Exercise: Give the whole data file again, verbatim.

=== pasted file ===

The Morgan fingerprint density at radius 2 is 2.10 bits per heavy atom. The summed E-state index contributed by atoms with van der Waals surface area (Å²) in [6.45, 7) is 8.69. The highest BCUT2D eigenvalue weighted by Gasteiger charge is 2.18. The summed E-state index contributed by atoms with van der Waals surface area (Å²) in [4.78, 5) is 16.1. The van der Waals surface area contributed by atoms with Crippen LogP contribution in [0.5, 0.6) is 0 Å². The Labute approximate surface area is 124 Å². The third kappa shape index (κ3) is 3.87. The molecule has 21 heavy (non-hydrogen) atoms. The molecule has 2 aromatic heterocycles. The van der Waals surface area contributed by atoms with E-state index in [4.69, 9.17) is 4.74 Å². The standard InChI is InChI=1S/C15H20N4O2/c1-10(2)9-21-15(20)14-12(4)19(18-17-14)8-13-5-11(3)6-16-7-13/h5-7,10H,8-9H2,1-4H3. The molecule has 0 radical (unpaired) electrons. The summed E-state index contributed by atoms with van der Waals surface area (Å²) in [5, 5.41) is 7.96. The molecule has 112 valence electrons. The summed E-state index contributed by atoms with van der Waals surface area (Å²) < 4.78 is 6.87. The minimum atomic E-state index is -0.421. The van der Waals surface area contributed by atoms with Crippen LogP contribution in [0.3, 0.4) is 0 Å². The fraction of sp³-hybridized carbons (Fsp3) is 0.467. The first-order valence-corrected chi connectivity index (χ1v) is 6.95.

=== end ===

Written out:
The Morgan fingerprint density at radius 2 is 2.10 bits per heavy atom. The summed E-state index contributed by atoms with van der Waals surface area (Å²) in [6.45, 7) is 8.69. The highest BCUT2D eigenvalue weighted by Gasteiger charge is 2.18. The summed E-state index contributed by atoms with van der Waals surface area (Å²) in [4.78, 5) is 16.1. The van der Waals surface area contributed by atoms with Crippen LogP contribution in [0.5, 0.6) is 0 Å². The Labute approximate surface area is 124 Å². The third kappa shape index (κ3) is 3.87. The molecule has 21 heavy (non-hydrogen) atoms. The molecule has 2 aromatic heterocycles. The van der Waals surface area contributed by atoms with E-state index in [4.69, 9.17) is 4.74 Å². The standard InChI is InChI=1S/C15H20N4O2/c1-10(2)9-21-15(20)14-12(4)19(18-17-14)8-13-5-11(3)6-16-7-13/h5-7,10H,8-9H2,1-4H3. The molecule has 0 radical (unpaired) electrons. The summed E-state index contributed by atoms with van der Waals surface area (Å²) in [5, 5.41) is 7.96. The molecule has 112 valence electrons. The summed E-state index contributed by atoms with van der Waals surface area (Å²) < 4.78 is 6.87. The minimum atomic E-state index is -0.421. The van der Waals surface area contributed by atoms with Crippen LogP contribution in [0.3, 0.4) is 0 Å². The fraction of sp³-hybridized carbons (Fsp3) is 0.467. The first-order valence-corrected chi connectivity index (χ1v) is 6.95.